As days become shorter and winter looms, Brits have admitted colours have a major impact on their moods.
Calls have been made for the government to retain British Summer Time through the months ahead, with claims that this year it is more important than ever – there's even been a petition not to make 2020 last an hour longer.
But as clocks go back and days become shorter, research has shown how colours of the natural world transform our days.
Research from LG found that 43% of us think particular colours have an effect on how productive we are while a further 57% believe certain colours can affect our mood.
And with home working still the norm for the foreseeable future, they've teamed up with a leading expert to turn TVs from an entertainment device to your own colour therapist.
“Colours are made up of reflected lights that hit our retinas as the wavelengths vibrate. Our brain interprets these wavelengths, which ultimately makes our perception of colour a physical and sensory experience," said Alison Standish, founder of The Colour Ministry.
"Colours create an electrical impulse in our brain, which encourages hormonal and biochemical processes in our body, and these processes either stimulate or calm us.
"Colour is everywhere. There is no getting away from it. We see it, we eat it, we wear it, and we even breathe it.
"How boring our life would be without colour, just a journey of ‘black and white’. This is why it’s been such an exciting project to work on with LG – bringing all the colours of the world into the home over the darker months to give people a real lift when they need it most throughout the morning, day, and evening.”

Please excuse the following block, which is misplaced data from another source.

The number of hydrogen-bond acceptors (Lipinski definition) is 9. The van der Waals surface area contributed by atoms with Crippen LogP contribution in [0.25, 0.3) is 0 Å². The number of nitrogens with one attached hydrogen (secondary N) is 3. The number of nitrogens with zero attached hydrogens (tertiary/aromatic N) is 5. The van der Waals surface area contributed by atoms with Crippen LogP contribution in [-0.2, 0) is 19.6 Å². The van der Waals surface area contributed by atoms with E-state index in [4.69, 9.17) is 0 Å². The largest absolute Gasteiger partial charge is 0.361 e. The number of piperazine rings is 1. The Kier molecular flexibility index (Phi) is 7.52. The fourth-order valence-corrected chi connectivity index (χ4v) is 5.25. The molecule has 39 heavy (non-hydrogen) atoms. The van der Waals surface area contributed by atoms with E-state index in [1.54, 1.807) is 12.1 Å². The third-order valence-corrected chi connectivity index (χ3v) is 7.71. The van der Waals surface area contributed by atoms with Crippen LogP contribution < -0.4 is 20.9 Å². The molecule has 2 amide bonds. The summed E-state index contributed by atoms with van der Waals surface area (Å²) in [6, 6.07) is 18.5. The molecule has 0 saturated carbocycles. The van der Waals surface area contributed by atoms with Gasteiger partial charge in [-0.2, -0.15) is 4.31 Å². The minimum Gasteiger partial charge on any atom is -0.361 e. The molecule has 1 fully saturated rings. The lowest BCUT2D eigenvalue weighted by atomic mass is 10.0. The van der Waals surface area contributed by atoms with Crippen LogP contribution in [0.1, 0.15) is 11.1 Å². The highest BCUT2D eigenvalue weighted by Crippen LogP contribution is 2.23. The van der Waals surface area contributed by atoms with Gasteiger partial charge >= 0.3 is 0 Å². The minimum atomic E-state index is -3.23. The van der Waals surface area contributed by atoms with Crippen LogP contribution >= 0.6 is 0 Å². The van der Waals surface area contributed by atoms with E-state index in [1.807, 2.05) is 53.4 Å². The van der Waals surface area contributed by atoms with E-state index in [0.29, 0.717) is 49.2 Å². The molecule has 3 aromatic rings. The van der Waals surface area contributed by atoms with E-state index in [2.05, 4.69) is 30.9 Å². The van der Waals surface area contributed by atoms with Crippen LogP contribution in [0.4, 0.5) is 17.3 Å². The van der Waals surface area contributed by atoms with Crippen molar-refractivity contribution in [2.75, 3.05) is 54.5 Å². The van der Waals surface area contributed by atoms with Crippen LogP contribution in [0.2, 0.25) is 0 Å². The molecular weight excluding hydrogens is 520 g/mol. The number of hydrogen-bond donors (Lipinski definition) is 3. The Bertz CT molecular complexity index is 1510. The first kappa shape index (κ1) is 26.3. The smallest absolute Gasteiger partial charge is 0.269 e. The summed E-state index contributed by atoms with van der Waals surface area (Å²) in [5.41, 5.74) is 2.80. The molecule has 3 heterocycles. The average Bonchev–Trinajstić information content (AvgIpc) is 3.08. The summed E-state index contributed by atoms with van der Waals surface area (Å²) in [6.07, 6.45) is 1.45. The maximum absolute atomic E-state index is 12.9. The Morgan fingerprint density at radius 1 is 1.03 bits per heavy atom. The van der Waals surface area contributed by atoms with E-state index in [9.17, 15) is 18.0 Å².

Standish's morning sequence includes a rainbow of colours beginning with violet to help balance our brain so that we awaken slowly.
A mid-morning sequence, a blend of green, yellow and orange 'provokes acceptance of your personal power and helps you feel confident'.
Yellow also features strongly in an after-lunch sequence that aims to release toxins while the day ends with a kaleidoscope of greens and blues and a deep purple, which Standish claims will 'switch you off from detailed and analytical thinking into a more creative and intuitive mind-set'.
While lockdown has seen an increase in our use of screens, from spending hours in front of laptops in the day to binging on box sets in the evening, LG's research means your TV could soon have another function, as an ever-changing mood box.
"With people spending increasing time at home, we saw a wellbeing opportunity by reimagining how we use our TVs to support people through this difficult period," said LG's James Thomas.